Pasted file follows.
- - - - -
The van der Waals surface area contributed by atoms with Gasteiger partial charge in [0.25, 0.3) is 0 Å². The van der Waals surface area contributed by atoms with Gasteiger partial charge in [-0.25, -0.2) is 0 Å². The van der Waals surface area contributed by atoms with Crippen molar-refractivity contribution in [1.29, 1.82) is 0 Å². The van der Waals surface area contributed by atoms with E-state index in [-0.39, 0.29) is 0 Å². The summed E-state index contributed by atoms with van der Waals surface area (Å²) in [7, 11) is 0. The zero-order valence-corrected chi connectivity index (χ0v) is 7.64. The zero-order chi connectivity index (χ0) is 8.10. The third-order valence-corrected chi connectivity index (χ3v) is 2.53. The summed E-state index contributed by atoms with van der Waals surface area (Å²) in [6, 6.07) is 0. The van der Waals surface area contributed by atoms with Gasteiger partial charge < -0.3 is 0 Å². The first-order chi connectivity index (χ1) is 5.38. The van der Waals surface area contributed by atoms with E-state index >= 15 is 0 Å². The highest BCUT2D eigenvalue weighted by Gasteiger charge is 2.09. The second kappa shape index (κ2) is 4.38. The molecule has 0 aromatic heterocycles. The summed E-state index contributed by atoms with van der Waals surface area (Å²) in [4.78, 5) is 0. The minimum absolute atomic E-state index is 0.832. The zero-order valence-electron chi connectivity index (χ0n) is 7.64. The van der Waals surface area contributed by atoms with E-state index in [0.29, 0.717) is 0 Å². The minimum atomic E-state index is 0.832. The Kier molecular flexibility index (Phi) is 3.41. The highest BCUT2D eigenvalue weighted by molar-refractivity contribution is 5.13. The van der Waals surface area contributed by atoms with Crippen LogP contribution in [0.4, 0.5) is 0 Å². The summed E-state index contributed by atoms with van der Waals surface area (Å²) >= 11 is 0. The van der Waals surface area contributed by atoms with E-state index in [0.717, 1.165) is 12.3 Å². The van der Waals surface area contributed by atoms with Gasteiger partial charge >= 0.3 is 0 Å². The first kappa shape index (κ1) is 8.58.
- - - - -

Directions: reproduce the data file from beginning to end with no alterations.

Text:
The van der Waals surface area contributed by atoms with Gasteiger partial charge in [0.25, 0.3) is 0 Å². The van der Waals surface area contributed by atoms with Gasteiger partial charge in [-0.25, -0.2) is 0 Å². The van der Waals surface area contributed by atoms with Crippen molar-refractivity contribution in [1.29, 1.82) is 0 Å². The van der Waals surface area contributed by atoms with E-state index in [-0.39, 0.29) is 0 Å². The summed E-state index contributed by atoms with van der Waals surface area (Å²) in [7, 11) is 0. The zero-order valence-corrected chi connectivity index (χ0v) is 7.64. The zero-order chi connectivity index (χ0) is 8.10. The third-order valence-corrected chi connectivity index (χ3v) is 2.53. The summed E-state index contributed by atoms with van der Waals surface area (Å²) in [6, 6.07) is 0. The van der Waals surface area contributed by atoms with Gasteiger partial charge < -0.3 is 0 Å². The first-order chi connectivity index (χ1) is 5.38. The van der Waals surface area contributed by atoms with E-state index >= 15 is 0 Å². The highest BCUT2D eigenvalue weighted by Gasteiger charge is 2.09. The second kappa shape index (κ2) is 4.38. The molecule has 0 aromatic heterocycles. The summed E-state index contributed by atoms with van der Waals surface area (Å²) in [4.78, 5) is 0. The minimum absolute atomic E-state index is 0.832. The zero-order valence-electron chi connectivity index (χ0n) is 7.64. The van der Waals surface area contributed by atoms with E-state index in [0.29, 0.717) is 0 Å². The minimum atomic E-state index is 0.832. The Kier molecular flexibility index (Phi) is 3.41. The highest BCUT2D eigenvalue weighted by molar-refractivity contribution is 5.13. The van der Waals surface area contributed by atoms with Crippen LogP contribution in [0.4, 0.5) is 0 Å². The summed E-state index contributed by atoms with van der Waals surface area (Å²) >= 11 is 0. The van der Waals surface area contributed by atoms with E-state index in [0.717, 1.165) is 12.3 Å². The van der Waals surface area contributed by atoms with Gasteiger partial charge >= 0.3 is 0 Å². The first kappa shape index (κ1) is 8.58.